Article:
We knew we were going to have a tough time eating vegan in the Philippines, when our request for help to find vegan food was misinterpreted as an interest in the cuisine from the Filipino town of Vigan. Immediately, we were thankful that we always pack high-protein snacks like nuts, seeds and granola bars.
Despite Lonely Planet’s ill advised recommendation to visit one of the many Korean restaurants in Manila’s Malate district to find vegan fare, we gave up looking at menus after stepping into about half a dozen places.
On our 3-week vacation in the Philippines, we spent about 5 days in Manila. If we were to return to the country’s capital now, we’d have a better idea of what to expect and where to eat. Now we understand a menu item’s picture does not guarantee the ingredients of the ordered dish, as we discovered with a plain-sauced spaghetti that arrived with minced meat and sausage bites.
The next time we faced a menu with spaghetti pomodoro, we tried our best to get the server’s guarantee that our meal would not contain the gamut of foods we choose to avoid. When our food arrived, we hungrily began eating but quickly stopped when we didn’t recognize the taste and texture of a mystery ingredient. Upon asking our server about it, she explained that she added tuna fish because we had insisted we didn’t want to eat any animals.
In both vegan pasta failures, we were issued a full refund, which satisfied our wallets, but left our bellies empty and our hearts a little sadder.
Of course, after almost a week in Manila, we realize that there are plenty of great vegan options. We found a couple of Middle Eastern restaurants to satisfy our hummus and falafel cravings, and although it was a bit out of our budget, we were impressed with the menu of an Indian place close to the Robinsons Mall.
Vegan in Bohol
Explaining what “vegan” means to others can be difficult even when chatting with native English speakers. Throw in a language barrier, and we sometimes have to add in a bit of charades, sound effects and maybe a round or two of Pictionary. In Bohol, Philippines, however, our guesthouse owner understood without all the games. We were introduced to the traditional Filipino dish of sari sari, which is a combination of root vegetables in a mild, rather flavorless, sauce. But at least it was something we could eat. Accompanied by an order of garlic rice, we went to bed full and happy to have eaten a warm meal.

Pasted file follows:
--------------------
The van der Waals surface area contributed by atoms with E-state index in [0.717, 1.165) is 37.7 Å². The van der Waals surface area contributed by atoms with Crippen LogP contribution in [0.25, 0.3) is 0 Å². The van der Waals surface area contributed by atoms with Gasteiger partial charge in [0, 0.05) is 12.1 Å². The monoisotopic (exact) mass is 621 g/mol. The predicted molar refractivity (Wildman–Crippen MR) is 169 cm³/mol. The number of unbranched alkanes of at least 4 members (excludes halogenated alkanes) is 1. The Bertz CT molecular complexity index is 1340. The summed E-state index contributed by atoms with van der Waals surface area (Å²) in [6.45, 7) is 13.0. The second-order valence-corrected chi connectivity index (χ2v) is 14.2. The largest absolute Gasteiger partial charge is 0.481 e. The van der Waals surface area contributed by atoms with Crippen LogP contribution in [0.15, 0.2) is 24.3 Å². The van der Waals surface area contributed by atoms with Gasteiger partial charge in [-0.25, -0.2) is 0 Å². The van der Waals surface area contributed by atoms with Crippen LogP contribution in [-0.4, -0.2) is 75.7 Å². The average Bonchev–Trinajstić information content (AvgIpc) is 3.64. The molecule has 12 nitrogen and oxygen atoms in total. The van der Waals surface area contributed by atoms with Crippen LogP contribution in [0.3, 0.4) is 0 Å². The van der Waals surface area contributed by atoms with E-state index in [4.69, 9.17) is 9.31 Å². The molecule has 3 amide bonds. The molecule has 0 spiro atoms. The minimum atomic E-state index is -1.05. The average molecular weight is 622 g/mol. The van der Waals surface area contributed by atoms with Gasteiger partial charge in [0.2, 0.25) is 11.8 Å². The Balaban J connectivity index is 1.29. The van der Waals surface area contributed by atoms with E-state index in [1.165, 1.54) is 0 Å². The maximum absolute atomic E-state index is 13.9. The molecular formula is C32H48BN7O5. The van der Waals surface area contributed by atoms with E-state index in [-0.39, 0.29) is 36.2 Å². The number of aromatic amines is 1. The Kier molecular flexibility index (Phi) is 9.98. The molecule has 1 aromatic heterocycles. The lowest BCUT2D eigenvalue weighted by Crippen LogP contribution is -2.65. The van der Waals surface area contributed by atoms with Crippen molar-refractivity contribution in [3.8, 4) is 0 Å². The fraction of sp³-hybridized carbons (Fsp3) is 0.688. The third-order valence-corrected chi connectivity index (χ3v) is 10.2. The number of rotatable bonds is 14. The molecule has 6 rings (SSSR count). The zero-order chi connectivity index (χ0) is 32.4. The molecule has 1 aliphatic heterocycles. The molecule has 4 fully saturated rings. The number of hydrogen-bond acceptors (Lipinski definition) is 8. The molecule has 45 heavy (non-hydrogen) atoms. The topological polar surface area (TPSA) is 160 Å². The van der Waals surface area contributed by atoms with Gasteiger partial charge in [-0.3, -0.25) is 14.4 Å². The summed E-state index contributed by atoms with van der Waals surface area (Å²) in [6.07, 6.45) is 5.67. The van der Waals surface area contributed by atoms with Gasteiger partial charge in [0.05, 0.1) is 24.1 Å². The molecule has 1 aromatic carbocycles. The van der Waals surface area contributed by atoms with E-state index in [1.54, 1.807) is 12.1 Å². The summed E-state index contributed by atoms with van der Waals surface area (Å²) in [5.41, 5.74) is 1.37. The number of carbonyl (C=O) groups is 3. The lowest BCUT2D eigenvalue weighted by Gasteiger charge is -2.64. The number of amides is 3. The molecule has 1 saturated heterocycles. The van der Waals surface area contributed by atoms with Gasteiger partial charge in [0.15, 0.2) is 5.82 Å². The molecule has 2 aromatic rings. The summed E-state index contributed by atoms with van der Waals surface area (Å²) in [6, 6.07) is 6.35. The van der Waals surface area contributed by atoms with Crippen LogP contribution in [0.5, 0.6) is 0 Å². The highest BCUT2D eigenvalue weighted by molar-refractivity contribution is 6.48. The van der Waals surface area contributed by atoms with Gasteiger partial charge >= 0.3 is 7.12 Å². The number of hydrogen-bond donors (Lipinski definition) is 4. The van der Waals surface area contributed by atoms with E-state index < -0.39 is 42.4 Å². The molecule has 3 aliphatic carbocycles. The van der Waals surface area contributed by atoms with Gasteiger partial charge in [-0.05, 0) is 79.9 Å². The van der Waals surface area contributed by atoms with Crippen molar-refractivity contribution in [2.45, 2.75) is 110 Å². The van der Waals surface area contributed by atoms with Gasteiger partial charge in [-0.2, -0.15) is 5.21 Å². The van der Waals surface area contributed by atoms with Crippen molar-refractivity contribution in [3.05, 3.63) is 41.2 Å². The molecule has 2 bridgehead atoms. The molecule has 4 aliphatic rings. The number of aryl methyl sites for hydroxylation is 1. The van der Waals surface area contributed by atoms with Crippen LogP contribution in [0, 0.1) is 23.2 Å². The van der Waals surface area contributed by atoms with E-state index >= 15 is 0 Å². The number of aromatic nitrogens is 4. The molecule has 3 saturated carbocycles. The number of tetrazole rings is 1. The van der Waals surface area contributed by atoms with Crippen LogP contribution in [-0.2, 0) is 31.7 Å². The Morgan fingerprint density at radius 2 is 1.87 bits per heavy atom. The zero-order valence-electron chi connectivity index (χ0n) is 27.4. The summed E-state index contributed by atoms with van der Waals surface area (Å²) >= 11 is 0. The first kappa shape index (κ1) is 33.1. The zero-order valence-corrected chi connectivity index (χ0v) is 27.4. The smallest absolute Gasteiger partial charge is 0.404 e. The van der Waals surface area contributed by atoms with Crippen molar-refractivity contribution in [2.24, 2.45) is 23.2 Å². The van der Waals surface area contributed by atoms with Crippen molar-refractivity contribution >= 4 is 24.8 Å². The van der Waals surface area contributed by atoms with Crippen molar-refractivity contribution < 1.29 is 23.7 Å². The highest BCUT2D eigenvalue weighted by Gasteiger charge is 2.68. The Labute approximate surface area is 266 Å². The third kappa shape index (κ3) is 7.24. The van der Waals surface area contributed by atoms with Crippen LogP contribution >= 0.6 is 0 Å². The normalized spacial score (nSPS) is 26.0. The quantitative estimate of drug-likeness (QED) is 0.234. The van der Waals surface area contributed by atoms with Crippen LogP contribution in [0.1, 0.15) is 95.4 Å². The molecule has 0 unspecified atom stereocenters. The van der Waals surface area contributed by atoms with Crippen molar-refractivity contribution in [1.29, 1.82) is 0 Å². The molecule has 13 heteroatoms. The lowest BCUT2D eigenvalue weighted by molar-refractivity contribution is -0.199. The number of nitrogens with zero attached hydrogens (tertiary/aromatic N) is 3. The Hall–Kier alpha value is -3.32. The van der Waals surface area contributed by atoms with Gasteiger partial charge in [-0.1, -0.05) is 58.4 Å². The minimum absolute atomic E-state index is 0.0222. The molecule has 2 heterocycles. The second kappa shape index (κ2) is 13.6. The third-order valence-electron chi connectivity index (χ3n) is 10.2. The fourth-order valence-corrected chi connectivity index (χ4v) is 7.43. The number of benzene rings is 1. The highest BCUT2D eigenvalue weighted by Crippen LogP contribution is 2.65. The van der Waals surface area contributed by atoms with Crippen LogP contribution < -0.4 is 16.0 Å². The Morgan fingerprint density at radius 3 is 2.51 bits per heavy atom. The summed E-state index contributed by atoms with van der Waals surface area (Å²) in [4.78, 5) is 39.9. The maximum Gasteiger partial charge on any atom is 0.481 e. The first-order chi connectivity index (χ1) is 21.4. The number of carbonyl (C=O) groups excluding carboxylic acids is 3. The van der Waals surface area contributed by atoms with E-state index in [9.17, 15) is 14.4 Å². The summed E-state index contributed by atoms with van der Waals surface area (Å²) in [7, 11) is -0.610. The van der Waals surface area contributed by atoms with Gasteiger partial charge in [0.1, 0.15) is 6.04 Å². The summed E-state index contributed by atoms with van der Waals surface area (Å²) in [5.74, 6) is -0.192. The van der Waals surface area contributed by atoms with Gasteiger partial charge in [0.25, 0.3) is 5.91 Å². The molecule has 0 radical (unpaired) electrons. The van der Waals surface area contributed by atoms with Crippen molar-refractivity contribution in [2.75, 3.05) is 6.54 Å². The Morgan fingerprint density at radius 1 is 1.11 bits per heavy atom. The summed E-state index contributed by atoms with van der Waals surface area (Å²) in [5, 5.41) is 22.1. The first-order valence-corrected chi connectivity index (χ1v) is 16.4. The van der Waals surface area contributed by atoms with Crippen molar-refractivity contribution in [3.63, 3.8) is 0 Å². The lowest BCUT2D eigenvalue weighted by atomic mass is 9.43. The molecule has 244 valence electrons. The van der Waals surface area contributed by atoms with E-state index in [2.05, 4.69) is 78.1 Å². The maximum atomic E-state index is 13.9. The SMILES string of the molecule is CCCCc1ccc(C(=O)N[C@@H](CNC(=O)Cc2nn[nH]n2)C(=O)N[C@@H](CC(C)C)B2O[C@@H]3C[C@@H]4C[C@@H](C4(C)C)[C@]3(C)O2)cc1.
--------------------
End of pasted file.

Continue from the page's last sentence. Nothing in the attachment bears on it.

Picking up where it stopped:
Of course, we understand that our dietary restrictions are cumbersome. We also recognize that we need to develop a sense of humor to handle the countless miscommunications that are bound to occur. When we journeyed to Bohol’s famous Chocolate Hills, Ligeia wondered if the hills were vegan. We admit, our mouths watered a little as we contemplated the prospect of these mounds being made of dark chocolate. Alas, the possibility milk chocolate stopped us from taking that first bite!
Our good mood continued along the ride back to our guesthouse as we passed a sign that advertised “Vegetarian Food”. Of course, we had to stop. It turned out to be a restaurant at the Butterfly Park and this is where we got our first straight-from-the-menu meal WITH protein since we had entered the Philippines.
On the quiet island of Siquijor, we were doubtful that we’d be able to find vegan food as we passed numerous front yards with pigs, cows and chickens tied to trees or posts. We rented a beachfront condo equipped with a full kitchen, and after a trip to a local market, we had enough to cook spaghetti with a very basic tomato sauce.
We also discovered Sylvia’s Restaurant, along the southern shore that offered moringa soup, made from the leaves of the ever-present moringa plant, which we were told is packed with protein. Regardless, the food was tasty and the generator-backed Wi-Fi signal stayed strong even when the island lost power, which happens quite frequently.
When we visited Donsol in the hopes of snorkeling with whale sharks, we were delighted to discover the traditional Bicol meal of Laing, a flavorful dish made of taro leaves stewed in coconut milk. Luckily, the restaurant where we stayed offered this dish without the standard ingredient of pork, so we were able to enjoy it daily. Other than that, however, our diet consisted mainly of vegetable stir-fry, supplemented with handfuls of peanuts.
We left the Philippines with the conclusion that our difficulties in finding vegan food is, so far, second only to finding suitable fare in Tibet. Our sense of humor helped us survive the lack of variety, and it also assisted us with teaching others the definition of veganism. We still smile when we think of the shocked face and loud “Whoa!” we received from the hotel clerk in Cebu City, when we explained “it’s like vegetarian, but one step further.” Unsurprisingly, this same hotel served up the blandest breakfast Mindy’s ever had, which included white bread, white rice and a not quite ripe banana.